A place of dreams, where the Lord put the seed of music in my soul.
Granada is a name so rhythmic it positively strums. Strung beneath the glistening peaks of the high Sierra Nevada, it has long balanced on the fulcrum of Europe and Africa. Here, the stones are alive, the streets and spires straddle the Medieval and the Renaissance, the Gypsy tangos and strums, the poetic knight tilts at shapeshifting windmills.
The fabulous castle overlooking it all, the Alhambra, dates from the Moslem kingdoms of the high Middle Ages. At the start of the Early Modern, the Reconquista returned the city to the Catholic faith. Before, during and after all those upheavals, Granada has been the focal point of travellers who have left their dust of cultural diversity in the stones, in the air, in the rivers of the town.Little wonder that the guitar is said to have been born here.
The weeping of the guitar begins,
The goblets of dawn are smashed,
Useless to silence it.
(Federico Garcia Lorca)
Plaza Nueva is my base camp. It merges into the Plaza de Santa Ana. A step beyond the modern city centre, it distends with eerie vagueness into the cramped ravine of the Darro River. The winding way to the Alhambra begins near the Fontana del Toro. A drink from its waters has magical qualities. Drink once and you will return forever. I have had my day there, in the soft redness of the Alhambra, that lasted forever and never and within my formation. This day I will walk along the clefs and staves and the surging river, carried forward note by note to the Sacred Mountain.
Climbing up from the Darro River, through the bleached alleyways of Alcaibin, the houses melt into an ancient silence. The winding streets flirt with Surrealism, the hush of desertion somehow expectant. I sense the outskirts of paranoia, cross diagonally a deserted square beneath an abandoned church, pause enigmatically with a smouldering Gitanes to notice a slice of the Alhambra between the shuttered Moorish villas. At last the route regains its connection with all other routes. Footfall swells, the whine of mopeds rises and a car is glimpsed. The road meets a t junction, where I turn steeply upwards by way of Cuesta del Chapiz.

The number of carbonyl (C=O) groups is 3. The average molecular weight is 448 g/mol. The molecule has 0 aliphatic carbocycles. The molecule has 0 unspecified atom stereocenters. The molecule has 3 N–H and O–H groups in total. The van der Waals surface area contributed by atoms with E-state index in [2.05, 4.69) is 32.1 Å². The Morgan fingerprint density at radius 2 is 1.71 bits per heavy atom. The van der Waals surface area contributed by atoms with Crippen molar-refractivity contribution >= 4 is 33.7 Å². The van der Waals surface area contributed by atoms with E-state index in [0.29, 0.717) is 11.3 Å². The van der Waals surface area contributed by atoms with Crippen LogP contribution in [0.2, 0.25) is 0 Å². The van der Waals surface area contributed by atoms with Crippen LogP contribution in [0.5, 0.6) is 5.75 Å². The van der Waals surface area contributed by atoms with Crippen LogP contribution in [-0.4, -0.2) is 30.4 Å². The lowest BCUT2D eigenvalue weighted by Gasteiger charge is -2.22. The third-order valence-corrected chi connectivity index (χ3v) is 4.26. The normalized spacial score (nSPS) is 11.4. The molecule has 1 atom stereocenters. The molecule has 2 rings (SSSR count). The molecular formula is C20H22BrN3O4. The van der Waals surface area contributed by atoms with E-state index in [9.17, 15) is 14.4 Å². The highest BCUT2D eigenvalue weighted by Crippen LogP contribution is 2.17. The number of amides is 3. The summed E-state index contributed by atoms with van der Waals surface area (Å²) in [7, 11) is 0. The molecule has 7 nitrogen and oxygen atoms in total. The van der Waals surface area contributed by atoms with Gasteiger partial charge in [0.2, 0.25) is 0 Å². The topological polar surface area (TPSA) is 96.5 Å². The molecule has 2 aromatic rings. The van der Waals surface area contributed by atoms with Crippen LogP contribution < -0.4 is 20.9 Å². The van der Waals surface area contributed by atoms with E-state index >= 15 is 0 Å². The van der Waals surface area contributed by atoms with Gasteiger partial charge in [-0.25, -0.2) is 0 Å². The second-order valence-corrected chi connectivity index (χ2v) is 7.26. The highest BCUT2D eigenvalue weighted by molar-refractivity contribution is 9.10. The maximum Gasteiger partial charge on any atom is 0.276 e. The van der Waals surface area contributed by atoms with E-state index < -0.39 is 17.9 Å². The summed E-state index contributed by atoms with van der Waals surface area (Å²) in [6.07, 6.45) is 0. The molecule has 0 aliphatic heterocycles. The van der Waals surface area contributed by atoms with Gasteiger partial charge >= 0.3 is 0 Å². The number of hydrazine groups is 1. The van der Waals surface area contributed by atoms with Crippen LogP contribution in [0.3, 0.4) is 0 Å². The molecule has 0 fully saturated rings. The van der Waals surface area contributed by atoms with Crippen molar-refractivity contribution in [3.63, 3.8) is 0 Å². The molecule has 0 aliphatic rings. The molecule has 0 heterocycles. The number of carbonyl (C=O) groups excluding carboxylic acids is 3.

At the apex of a punishing climb, the road veers right at a taverna, El Rincon del Chapiz. A gnarled tree and an eccentric statue preside over the small terrace. Here, the city of Grenada abruptly ends, and morphs into an ancient hilltop village, houses scattered like pearls on the steep hillside. Across the Darro ravine, the Alhambra and Generalife shimmer in the afternoon haze, while ahead the distant Sierra are snowcapped beneath the virgin blue sky. I choose to be lost in this view: red gold palaces set in viridian, purple mountains with their sharp white summits, the blue sphere of the relentless sky.
The transition from urban to bucolic is a volte face of all the dialogue transacted this day in the city. The history, the fabric, the setting still run, but parallel, their projections and perspectives distorted. The Sierra Nevada hem the horizon which seems close enough to touch. If you sense a breath descend it may be from the Puerto del Suspiro del Moro where Granada’s last Moslem ruler, Mohammad XII, Boabdil, looked back in anguish at the Alhambra, exhaling that famous final sigh. This was the pinnacle of the Reconquista, in the year 1492, when the Catholic Monarchs, Ferdinand of Aragon and Isabella of Castile took Granada and the modern idea of Spain took shape.
Now I stand on Sacromonte, the sacred mountain. This was the haven of the Gypsy, when first they came to Granada in that same year, 1492. They hollowed caves from the soft rock, out here on the periphery. The culture that flowered fed the rivers of the new Spanish identity, a step beyond the rationalist identities of western Europe. And a stepping stone, also that year, to the American continents across the pond. These first rooted in our consciousness with the expedition of Christopher Columbus, an Italian in the service of the Catholic Monarchs. The popular conception of the world was limited. After Columbus, European isolation would fade.